Article, 2009-2010 Season - Ohlone College Renegades Men's Basketball
Ohlone shooting for conference basketball titles
By Matthew Artz.
Thursday, February 25, 2010—Reprinted from Inside Bay Area: The Oakland Tribune.
FREMONT—March has typically not been kind to the Ohlone College men's basketball team.
Over the past decade, the Renegades have fielded one of the better squads in California, but it's inevitably March Sadness in Fremont when the California Community College Athletic Association Men's Basketball Tournament comes around.
Last year, Ohlone lost a squeaker at home in the junior college equivalent of the NCAA's Sweet 16. Two years before that the team blew a 16-point lead in the second half of the quarterfinals.
Now, with the 22-4 Renegades scheduled to tip off the tournament at home Saturday against Shasta College, the team hopes to finally bring a championship to Epler Gymnasium. (Tonight, Ohlone's women's team will take on Contra Costa College, also at Epler.)
"We want it so bad," sophomore point guard Quaran Johnson said. "That's what's driving us. We see there's a realistic chance to win it."
Ohlone has never won a state title, and until Coach John Peterson took over 10 years ago, the program struggled to produce a winner.
But during Peterson's tenure, Ohlone has captured five conference titles and hasn't had a losing season.
This year's squad has won 17 of its last 18 games and is the No. 1 seed in the tournament.
Peterson says this isn't the most talented team he's coached at Ohlone, but is the most cohesive.
"The way they play together as a group and in terms of how they get along together, it's the best one hands down," he says.
It doesn't take much to notice that Ohlone College basketball isn't the big time.
Games usually draw about 250 fans to the 2,200-person capacity gym, where the only two advertisements are for Chipotle Mexican Grill and The Cheese Taster Delicatessen.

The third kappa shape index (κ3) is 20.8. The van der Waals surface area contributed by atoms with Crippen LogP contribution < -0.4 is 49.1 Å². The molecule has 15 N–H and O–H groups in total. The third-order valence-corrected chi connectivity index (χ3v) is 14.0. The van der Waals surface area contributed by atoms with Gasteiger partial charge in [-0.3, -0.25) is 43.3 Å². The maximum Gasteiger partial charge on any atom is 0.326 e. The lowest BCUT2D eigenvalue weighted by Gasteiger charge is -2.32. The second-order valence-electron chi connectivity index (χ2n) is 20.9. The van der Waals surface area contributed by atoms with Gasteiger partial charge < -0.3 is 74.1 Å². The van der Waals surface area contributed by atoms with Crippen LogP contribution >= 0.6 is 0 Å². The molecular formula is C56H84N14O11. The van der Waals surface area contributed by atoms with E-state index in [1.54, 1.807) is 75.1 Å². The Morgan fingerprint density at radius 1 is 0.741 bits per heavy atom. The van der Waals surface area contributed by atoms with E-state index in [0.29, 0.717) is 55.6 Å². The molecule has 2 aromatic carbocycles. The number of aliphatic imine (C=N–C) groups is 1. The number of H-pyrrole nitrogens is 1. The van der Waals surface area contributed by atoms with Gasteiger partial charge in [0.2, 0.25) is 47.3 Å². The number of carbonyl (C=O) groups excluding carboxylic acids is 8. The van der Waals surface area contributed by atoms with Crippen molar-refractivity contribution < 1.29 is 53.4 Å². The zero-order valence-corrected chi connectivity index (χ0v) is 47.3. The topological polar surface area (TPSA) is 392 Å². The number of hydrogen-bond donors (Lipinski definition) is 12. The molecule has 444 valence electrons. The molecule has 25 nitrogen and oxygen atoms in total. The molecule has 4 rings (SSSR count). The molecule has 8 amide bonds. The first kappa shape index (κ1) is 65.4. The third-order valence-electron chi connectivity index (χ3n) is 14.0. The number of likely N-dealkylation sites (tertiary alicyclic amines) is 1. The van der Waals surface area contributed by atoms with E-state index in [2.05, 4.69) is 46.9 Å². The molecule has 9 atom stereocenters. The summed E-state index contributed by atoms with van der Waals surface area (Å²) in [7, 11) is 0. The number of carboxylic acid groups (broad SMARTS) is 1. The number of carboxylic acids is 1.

Peterson is also a full-time college instructor, teaching, among other things, Pilates and badminton.
And not only are there no athletic scholarships, but the out-of-state players, who make up a majority of the squad, pay much higher tuition fees than students from Fremont.
Because Ohlone doesn't have the budget for recruiting trips, Peterson assembles his team by watching game films and talking to coaches around the country. Johnson came to Ohlone last year from Philadelphia, where a friend recommended the program.
"I decided to take a chance to come on out here, even though it was so far," said Johnson, who rents a house with several teammates. The players, all of whom are full-time students, mostly hang out together—practicing, studying and playing games.
"We're so close, it's like a family," Johnson said.
But in the transient world of junior college athletics, families don't stay together very long. Like several of his teammates, Johnson expects to transfer next year to a four-year college, hopefully one that offers him a full scholarship.
He just wants his last game with Ohlone to be for the title next month in Thousand Oaks.
"It would mean everything," he said. "I've never won any kind of state championship."
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